Brexit Bureaucracy Could See Thousands Of British Expats In France Lose Their Driving Licences

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Brexit Bureaucracy Could See Thousands Of British Expats In France Lose Their Driving Licences And Even Their Livelyhoods.

Thousands of British citizens in France have been left ‘high-and-dry without a valid driving licence, or face losing theirs within months, because of bureaucratic overload and the failure of the Uk and French governments to sign a post-Brexit reciprocal agreement.

“I’d say there are 3,000 who are seriously worried – for whom this has really become nightmarish,” said Kim Cranstoun, who moved permanently to France three years ago and whose Facebook group for Britons affected has now more than 6,000 members.

“Commuters risk losing their jobs, tradespeople can’t work, elderly people have missed medical appointments. Many British people in France live in quite remote, rural areas, with little or no public transport. Some are thinking of moving back to the UK. It’s quite desperate.”

British photocard licences must be renewed every 10 years, while drivers turning 70 must also renew their driving licences. People with “notifiable” conditions, such as diabetes or epilepsy, must renew their licences more often, every one to five years.

The French government announced late last year that, as a consequence of Brexit, British residents of France would need to exchange their UK licences for French ones, and would have until 31 December 2021 to apply to do so.

Under current rules, short-term visitors and tourists in France can continue to use their British licences. British drivers who move to France will only be able to drive for a year on their UK licence before being obliged to swap it for a French licence. It is important to bear this in mind because if the exchange is not done within the year then a French driving test is required.

However, those applying to exchange their licences since January have had their requests systematically rejected by a new French online system, known as ANTS, on the grounds that no reciprocal licence agreement is yet in place between the UK and France.

How much are the fines?

Driving in France without a valid licence can result in a fine of up to €15,000, while taking the French driving test instead of swapping licences entails mandatory lessons and a daunting French-language theory exam, at a cost of about €1,800.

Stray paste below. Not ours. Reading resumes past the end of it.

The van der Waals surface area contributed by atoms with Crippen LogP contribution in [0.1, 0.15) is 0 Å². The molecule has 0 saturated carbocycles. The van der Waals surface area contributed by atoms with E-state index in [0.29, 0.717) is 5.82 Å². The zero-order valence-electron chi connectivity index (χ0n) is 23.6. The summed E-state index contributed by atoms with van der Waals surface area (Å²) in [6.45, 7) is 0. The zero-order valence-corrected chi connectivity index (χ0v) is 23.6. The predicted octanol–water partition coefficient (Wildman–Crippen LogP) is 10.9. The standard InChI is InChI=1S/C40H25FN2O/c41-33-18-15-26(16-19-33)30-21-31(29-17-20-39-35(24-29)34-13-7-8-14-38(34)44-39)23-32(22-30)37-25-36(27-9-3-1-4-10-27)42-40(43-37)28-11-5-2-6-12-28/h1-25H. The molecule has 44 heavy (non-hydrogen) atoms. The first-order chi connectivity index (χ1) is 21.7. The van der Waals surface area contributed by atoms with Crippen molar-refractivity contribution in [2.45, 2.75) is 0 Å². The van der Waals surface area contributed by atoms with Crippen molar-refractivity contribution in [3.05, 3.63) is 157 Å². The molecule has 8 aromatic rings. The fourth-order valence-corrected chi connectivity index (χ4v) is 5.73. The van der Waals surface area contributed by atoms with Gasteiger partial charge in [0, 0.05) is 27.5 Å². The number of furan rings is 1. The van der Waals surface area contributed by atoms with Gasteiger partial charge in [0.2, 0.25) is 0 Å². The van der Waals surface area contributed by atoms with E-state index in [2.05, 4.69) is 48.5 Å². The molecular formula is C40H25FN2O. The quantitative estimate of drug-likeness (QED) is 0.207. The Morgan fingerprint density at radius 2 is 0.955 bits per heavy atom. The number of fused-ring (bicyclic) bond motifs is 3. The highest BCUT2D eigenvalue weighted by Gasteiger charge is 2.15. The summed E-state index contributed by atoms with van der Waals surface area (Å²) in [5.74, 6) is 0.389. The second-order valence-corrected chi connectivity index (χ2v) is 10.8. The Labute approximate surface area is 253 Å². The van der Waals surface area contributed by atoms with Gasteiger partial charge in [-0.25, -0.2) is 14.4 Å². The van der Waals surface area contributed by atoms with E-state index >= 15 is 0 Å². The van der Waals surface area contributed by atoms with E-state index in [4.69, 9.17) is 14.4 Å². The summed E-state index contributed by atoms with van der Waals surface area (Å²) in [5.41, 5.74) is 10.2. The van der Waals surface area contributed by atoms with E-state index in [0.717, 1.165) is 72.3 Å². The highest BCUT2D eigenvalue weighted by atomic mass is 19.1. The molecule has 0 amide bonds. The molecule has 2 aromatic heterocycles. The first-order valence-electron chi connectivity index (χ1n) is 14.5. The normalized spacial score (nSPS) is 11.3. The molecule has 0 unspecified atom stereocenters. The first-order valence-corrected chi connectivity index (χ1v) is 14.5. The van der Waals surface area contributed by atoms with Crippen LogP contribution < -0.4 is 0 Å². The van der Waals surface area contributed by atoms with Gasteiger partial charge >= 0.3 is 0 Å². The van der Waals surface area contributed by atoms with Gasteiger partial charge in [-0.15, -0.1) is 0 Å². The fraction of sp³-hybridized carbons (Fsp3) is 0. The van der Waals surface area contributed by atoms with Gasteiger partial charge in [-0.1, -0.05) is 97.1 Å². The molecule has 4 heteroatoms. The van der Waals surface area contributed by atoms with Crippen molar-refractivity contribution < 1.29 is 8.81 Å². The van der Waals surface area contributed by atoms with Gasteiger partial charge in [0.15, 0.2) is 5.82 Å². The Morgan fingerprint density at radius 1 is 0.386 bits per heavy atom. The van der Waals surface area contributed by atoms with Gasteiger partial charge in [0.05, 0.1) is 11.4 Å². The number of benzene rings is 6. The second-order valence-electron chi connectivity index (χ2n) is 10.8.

Government sources suggest a UK-France reciprocity agreement is “close to being sealed”, but could not give a firm date as to when the deal will be done.

The problem has been further compounded by administrative overloads at the centres in Nantes and Paris that processed earlier paper exchanges but became swamped by more than 100,000 applications during 2018 as a possible no-deal Brexit loomed.

That prompted France to drastically limit applications by decreeing, in April 2019, that UK driving licences were valid for as long as Britain was an EU member, and requesting holders not to try to exchange their licences unless they were expiring or lost.

Punished through no fault of their own

Many Britons duly waited until after the Brexit transition period on 31 December 2020 to begin the process – and now find themselves with licences that either expire soon or already have, and unable even to start exchanging them.

“People followed both governments’ instructions, and are now being punished through no fault of their own,” said Cranstoun. “This is having a massive impact, on working people and pensioners. Unless it’s sorted, we’ll have to take French tests.”

The Living in France section of the British Foreign Office website advises that UK licences “will continue to be recognised in France until 31 December 2021”, but adds: “The rules for exchanging your licence have not been confirmed”.

Is it the same situation in Spain?

British residents in Spain have until 30 June to start exchanging their licences, although talks are under way to extend the deadline. In Italy, if holders did not apply to an exchange before 31 December last year, they must take the Italian driving test before being allowed back on the roads.

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Written by

Tony Winterburn

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